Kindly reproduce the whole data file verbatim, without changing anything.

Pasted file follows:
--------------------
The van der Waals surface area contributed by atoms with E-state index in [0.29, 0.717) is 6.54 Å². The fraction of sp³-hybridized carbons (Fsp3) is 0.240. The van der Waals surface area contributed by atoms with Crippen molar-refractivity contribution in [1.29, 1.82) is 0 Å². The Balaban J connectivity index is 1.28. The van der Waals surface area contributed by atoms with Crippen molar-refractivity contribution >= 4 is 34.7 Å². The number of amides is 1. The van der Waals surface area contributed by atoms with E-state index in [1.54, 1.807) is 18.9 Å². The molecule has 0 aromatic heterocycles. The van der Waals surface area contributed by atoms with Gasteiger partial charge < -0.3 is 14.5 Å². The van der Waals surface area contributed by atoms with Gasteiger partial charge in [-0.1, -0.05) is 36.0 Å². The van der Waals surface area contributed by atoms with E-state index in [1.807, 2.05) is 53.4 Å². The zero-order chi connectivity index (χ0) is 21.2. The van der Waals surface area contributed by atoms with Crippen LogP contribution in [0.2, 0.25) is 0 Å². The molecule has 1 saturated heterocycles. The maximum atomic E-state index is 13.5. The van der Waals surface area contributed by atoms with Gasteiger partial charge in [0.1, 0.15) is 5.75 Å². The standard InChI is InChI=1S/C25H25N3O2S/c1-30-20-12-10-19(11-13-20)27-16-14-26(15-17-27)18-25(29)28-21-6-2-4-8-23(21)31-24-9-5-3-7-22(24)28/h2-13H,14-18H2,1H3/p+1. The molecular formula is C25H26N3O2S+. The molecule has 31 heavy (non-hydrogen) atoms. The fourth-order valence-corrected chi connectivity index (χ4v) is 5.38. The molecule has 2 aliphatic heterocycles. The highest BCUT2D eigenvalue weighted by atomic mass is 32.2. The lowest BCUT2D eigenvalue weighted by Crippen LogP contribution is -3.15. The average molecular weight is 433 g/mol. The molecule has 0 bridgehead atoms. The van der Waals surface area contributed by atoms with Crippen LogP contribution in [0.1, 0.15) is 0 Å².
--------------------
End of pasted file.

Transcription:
The van der Waals surface area contributed by atoms with E-state index in [0.29, 0.717) is 6.54 Å². The fraction of sp³-hybridized carbons (Fsp3) is 0.240. The van der Waals surface area contributed by atoms with Crippen molar-refractivity contribution in [1.29, 1.82) is 0 Å². The Balaban J connectivity index is 1.28. The van der Waals surface area contributed by atoms with Crippen molar-refractivity contribution >= 4 is 34.7 Å². The number of amides is 1. The van der Waals surface area contributed by atoms with E-state index in [1.54, 1.807) is 18.9 Å². The molecule has 0 aromatic heterocycles. The van der Waals surface area contributed by atoms with Gasteiger partial charge < -0.3 is 14.5 Å². The van der Waals surface area contributed by atoms with Gasteiger partial charge in [-0.1, -0.05) is 36.0 Å². The van der Waals surface area contributed by atoms with E-state index in [1.807, 2.05) is 53.4 Å². The zero-order chi connectivity index (χ0) is 21.2. The van der Waals surface area contributed by atoms with Crippen LogP contribution in [0.2, 0.25) is 0 Å². The molecule has 1 saturated heterocycles. The maximum atomic E-state index is 13.5. The van der Waals surface area contributed by atoms with Gasteiger partial charge in [0.1, 0.15) is 5.75 Å². The standard InChI is InChI=1S/C25H25N3O2S/c1-30-20-12-10-19(11-13-20)27-16-14-26(15-17-27)18-25(29)28-21-6-2-4-8-23(21)31-24-9-5-3-7-22(24)28/h2-13H,14-18H2,1H3/p+1. The molecular formula is C25H26N3O2S+. The molecule has 31 heavy (non-hydrogen) atoms. The fourth-order valence-corrected chi connectivity index (χ4v) is 5.38. The molecule has 2 aliphatic heterocycles. The highest BCUT2D eigenvalue weighted by atomic mass is 32.2. The lowest BCUT2D eigenvalue weighted by Crippen LogP contribution is -3.15. The average molecular weight is 433 g/mol. The molecule has 0 bridgehead atoms. The van der Waals surface area contributed by atoms with Crippen LogP contribution in [0.1, 0.15) is 0 Å².